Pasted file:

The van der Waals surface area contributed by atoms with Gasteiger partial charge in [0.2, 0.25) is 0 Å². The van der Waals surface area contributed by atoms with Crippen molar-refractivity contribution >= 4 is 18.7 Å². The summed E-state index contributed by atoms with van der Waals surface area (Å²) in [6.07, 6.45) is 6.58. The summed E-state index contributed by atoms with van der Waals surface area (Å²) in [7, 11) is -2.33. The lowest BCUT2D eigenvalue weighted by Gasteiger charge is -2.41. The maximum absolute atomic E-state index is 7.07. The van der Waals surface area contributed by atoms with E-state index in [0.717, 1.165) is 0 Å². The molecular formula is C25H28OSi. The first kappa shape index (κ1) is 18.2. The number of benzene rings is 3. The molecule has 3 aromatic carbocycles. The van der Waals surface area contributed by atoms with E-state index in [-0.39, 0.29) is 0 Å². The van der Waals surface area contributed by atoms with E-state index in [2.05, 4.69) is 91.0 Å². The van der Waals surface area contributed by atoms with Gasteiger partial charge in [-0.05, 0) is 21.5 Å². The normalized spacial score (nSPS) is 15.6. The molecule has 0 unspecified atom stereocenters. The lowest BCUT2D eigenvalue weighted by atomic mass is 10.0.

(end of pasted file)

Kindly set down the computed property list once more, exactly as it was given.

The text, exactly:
The van der Waals surface area contributed by atoms with Gasteiger partial charge in [0.2, 0.25) is 0 Å². The van der Waals surface area contributed by atoms with Crippen molar-refractivity contribution >= 4 is 18.7 Å². The summed E-state index contributed by atoms with van der Waals surface area (Å²) in [6.07, 6.45) is 6.58. The summed E-state index contributed by atoms with van der Waals surface area (Å²) in [7, 11) is -2.33. The lowest BCUT2D eigenvalue weighted by Gasteiger charge is -2.41. The maximum absolute atomic E-state index is 7.07. The van der Waals surface area contributed by atoms with E-state index in [0.717, 1.165) is 0 Å². The molecular formula is C25H28OSi. The first kappa shape index (κ1) is 18.2. The number of benzene rings is 3. The molecule has 3 aromatic carbocycles. The van der Waals surface area contributed by atoms with E-state index in [-0.39, 0.29) is 0 Å². The van der Waals surface area contributed by atoms with E-state index in [2.05, 4.69) is 91.0 Å². The van der Waals surface area contributed by atoms with Gasteiger partial charge in [-0.05, 0) is 21.5 Å². The normalized spacial score (nSPS) is 15.6. The molecule has 0 unspecified atom stereocenters. The lowest BCUT2D eigenvalue weighted by atomic mass is 10.0.